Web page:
This study aims at providing an analysis of the World Health Organisation (WHO) air quality guideline values for health in the context of the revision of the National Emission Ceilings Directive. In addition, the challenges of reducing air pollutants are analysed in general and a more detailed analysis is provided in two case studies. The basic scenarios for the proposal of a National Emission Ceilings Directive are analysed in a qualitative way.
Improving air quality has been a major objective of EU environmental policy for more than three decades. Significant progress has been achieved; emissions of some pollutants such as SO2 have declined by more than 90 %, as a consequence of successful implementation of effective measures. The European air quality policy includes several interlinked instruments such as source and product related emission rules and standards, Directives on ambient air quality (AAQD) and the National Emission Ceilings Directive (NECD). The effectiveness and the efficiency of these instruments were reviewed in detail in the light of new scientific findings on the impact of air pollution. This included also an analysis of current policies to approach the ultimate goal of EU air quality policy: To achieve levels of air quality that do not give rise to significant negative impacts on, and risks to, human health and the environment. Achieving levels that do not give rise to significant negative impacts on health can be translated into attaining WHO air quality guideline levels.
WHO air quality guidelines
WHO develops guidelines for ambient levels of air pollutants which are evidence based and rely on the latest scientific knowledge. It is the aim of these guidelines to provide a basis for protecting public health from adverse effects of air pollutants and to eliminate or reduce exposure to those pollutants that are known or likely to be hazardous to human health or wellbeing. The guidelines are intended to provide background information and guide authorities in making risk assessment and risk management decisions. In establishing pollutant levels below which exposure – for life or for a given period of time – does not constitute a significant public health risk, the guidelines provide a basis for setting standards or limit values for air pollutants.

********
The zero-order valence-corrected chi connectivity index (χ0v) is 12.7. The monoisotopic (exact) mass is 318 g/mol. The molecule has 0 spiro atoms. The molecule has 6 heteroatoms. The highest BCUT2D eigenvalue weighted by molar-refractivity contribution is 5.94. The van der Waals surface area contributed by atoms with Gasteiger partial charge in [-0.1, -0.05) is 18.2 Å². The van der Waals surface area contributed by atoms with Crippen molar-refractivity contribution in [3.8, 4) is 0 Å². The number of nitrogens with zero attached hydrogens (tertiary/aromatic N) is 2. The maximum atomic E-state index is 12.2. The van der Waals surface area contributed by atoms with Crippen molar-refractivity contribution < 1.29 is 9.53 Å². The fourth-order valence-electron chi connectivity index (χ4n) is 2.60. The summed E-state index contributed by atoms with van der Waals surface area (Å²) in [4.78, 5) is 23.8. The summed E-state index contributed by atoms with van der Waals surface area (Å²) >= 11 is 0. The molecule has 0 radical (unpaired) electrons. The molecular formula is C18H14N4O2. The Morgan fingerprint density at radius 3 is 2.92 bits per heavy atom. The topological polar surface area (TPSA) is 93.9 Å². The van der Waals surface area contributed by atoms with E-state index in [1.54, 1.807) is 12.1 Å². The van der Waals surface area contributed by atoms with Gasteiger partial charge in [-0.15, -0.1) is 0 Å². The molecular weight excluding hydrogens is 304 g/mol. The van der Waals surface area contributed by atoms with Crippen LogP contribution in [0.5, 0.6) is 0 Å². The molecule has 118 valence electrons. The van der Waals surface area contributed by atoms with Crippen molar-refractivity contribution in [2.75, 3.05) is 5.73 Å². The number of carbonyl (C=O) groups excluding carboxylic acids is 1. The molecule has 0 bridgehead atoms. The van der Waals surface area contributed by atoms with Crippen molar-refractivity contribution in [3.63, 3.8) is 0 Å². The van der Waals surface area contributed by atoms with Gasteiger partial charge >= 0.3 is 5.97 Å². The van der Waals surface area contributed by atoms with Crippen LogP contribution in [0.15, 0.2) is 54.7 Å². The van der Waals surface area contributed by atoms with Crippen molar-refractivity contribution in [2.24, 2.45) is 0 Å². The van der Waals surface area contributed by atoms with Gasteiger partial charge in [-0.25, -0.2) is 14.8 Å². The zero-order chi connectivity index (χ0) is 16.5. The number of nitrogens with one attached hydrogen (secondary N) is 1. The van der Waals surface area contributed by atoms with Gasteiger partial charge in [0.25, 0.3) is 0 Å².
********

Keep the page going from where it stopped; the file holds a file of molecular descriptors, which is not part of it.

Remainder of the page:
WHO reviewed its guidelines recently; the review confirmed that exposure to air pollutants is causally linked to significant impacts on human health. Recent studies, which were analysed in depth in the review process, have corroborated this result and identified impacts on human health even below some of the current WHO guidance levels. This conclusion was confirmed for PM2.5, NO2 and ozone. Non-compliance with the limit values stipulated in the AAQD can have legal consequences such as the start of infringement proceedings or lawsuits by citizens against the relevant agencies or administrations.
Thus the economic, technical, political and social aspects of attaining limit values are usually taken into account when setting the relevant regulatory standards. Therefore, e.g., the numerical value of the current European limit value for PM2.5 is 250 % higher than the corresponding WHO guideline value. Despite success in reducing emissions of air pollutants and lowering ambient concentrations, large parts (for ozone and PM2.5 > 90 % of urban population) of the European population are currently exposed to concentrations of air pollutants far above the existing WHO guideline values. This leads to about 400 000 premature deaths and an average loss of life expectancy of several months per citizen. The percentage of urban EU population exposed to air quality in excess of guideline and limit values is shown in the following table.
Table 1: Percentage of the urban population in the EU exposed to air pollutant concentrations above the EU and WHO reference levels
Even though significant negative impacts of air pollution on human health has been clearly demonstrated, exceedances of current EU limit values will sustain in coming years, exceedances of WHO guideline levels in particular for PM2.5 and ozone in coming decades.
Therefore, the Commission concluded that continued and additional efforts are needed to achieve the ultimate goal of European air quality policies: To reduce air pollution until no significant effects on human health and the environment are to be expected. One of the main objectives of the Commission’s proposal for a new NEC Directive is therefore to narrow the gap between current air pollution and WHO guideline levels by reducing PM2.5 and its precursors (NH3, NOx, SO2) as well as precursors of ozone (NMVOC, NOx, CH4) and NO2.